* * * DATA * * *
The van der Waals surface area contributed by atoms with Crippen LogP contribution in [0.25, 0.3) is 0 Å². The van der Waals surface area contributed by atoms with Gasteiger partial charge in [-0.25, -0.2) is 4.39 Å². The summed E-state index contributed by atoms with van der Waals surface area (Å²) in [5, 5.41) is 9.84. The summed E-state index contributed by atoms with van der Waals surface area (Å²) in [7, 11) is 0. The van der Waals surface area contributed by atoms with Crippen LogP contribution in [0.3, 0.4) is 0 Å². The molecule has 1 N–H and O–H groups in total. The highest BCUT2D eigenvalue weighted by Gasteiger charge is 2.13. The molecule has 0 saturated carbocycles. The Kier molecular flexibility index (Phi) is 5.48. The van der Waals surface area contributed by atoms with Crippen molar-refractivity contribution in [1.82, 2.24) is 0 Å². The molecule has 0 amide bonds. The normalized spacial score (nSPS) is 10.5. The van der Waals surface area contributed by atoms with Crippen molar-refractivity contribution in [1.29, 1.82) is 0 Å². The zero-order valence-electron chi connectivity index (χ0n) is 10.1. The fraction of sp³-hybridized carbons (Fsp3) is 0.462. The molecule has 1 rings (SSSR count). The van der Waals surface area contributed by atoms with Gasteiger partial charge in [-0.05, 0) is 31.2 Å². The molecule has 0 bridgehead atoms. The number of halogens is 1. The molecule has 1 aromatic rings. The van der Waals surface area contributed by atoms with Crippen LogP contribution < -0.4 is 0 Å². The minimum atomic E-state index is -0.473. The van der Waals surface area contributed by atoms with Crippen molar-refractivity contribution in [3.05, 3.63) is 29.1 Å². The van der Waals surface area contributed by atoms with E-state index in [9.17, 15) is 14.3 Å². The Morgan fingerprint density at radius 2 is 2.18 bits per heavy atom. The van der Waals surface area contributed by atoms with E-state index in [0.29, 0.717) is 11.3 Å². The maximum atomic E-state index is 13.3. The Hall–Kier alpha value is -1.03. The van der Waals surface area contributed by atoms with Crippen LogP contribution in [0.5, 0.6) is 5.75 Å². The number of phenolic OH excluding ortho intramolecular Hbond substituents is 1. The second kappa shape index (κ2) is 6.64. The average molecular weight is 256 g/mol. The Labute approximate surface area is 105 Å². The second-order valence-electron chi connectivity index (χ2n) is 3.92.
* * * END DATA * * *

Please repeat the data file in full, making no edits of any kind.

The van der Waals surface area contributed by atoms with Crippen LogP contribution in [0.25, 0.3) is 0 Å². The van der Waals surface area contributed by atoms with Gasteiger partial charge in [-0.25, -0.2) is 4.39 Å². The summed E-state index contributed by atoms with van der Waals surface area (Å²) in [5, 5.41) is 9.84. The summed E-state index contributed by atoms with van der Waals surface area (Å²) in [7, 11) is 0. The van der Waals surface area contributed by atoms with Crippen LogP contribution in [0.3, 0.4) is 0 Å². The molecule has 1 N–H and O–H groups in total. The highest BCUT2D eigenvalue weighted by Gasteiger charge is 2.13. The molecule has 0 saturated carbocycles. The Kier molecular flexibility index (Phi) is 5.48. The van der Waals surface area contributed by atoms with Crippen molar-refractivity contribution in [1.82, 2.24) is 0 Å². The molecule has 0 amide bonds. The normalized spacial score (nSPS) is 10.5. The van der Waals surface area contributed by atoms with Crippen molar-refractivity contribution in [1.29, 1.82) is 0 Å². The zero-order valence-electron chi connectivity index (χ0n) is 10.1. The fraction of sp³-hybridized carbons (Fsp3) is 0.462. The molecule has 1 rings (SSSR count). The van der Waals surface area contributed by atoms with Gasteiger partial charge in [-0.05, 0) is 31.2 Å². The molecule has 0 bridgehead atoms. The number of halogens is 1. The molecule has 1 aromatic rings. The van der Waals surface area contributed by atoms with Crippen LogP contribution < -0.4 is 0 Å². The minimum atomic E-state index is -0.473. The van der Waals surface area contributed by atoms with Crippen molar-refractivity contribution in [3.05, 3.63) is 29.1 Å². The van der Waals surface area contributed by atoms with E-state index in [9.17, 15) is 14.3 Å². The Morgan fingerprint density at radius 2 is 2.18 bits per heavy atom. The van der Waals surface area contributed by atoms with E-state index in [0.29, 0.717) is 11.3 Å². The maximum atomic E-state index is 13.3. The Hall–Kier alpha value is -1.03. The van der Waals surface area contributed by atoms with Crippen LogP contribution in [0.5, 0.6) is 5.75 Å². The number of phenolic OH excluding ortho intramolecular Hbond substituents is 1. The second kappa shape index (κ2) is 6.64. The average molecular weight is 256 g/mol. The Labute approximate surface area is 105 Å². The second-order valence-electron chi connectivity index (χ2n) is 3.92.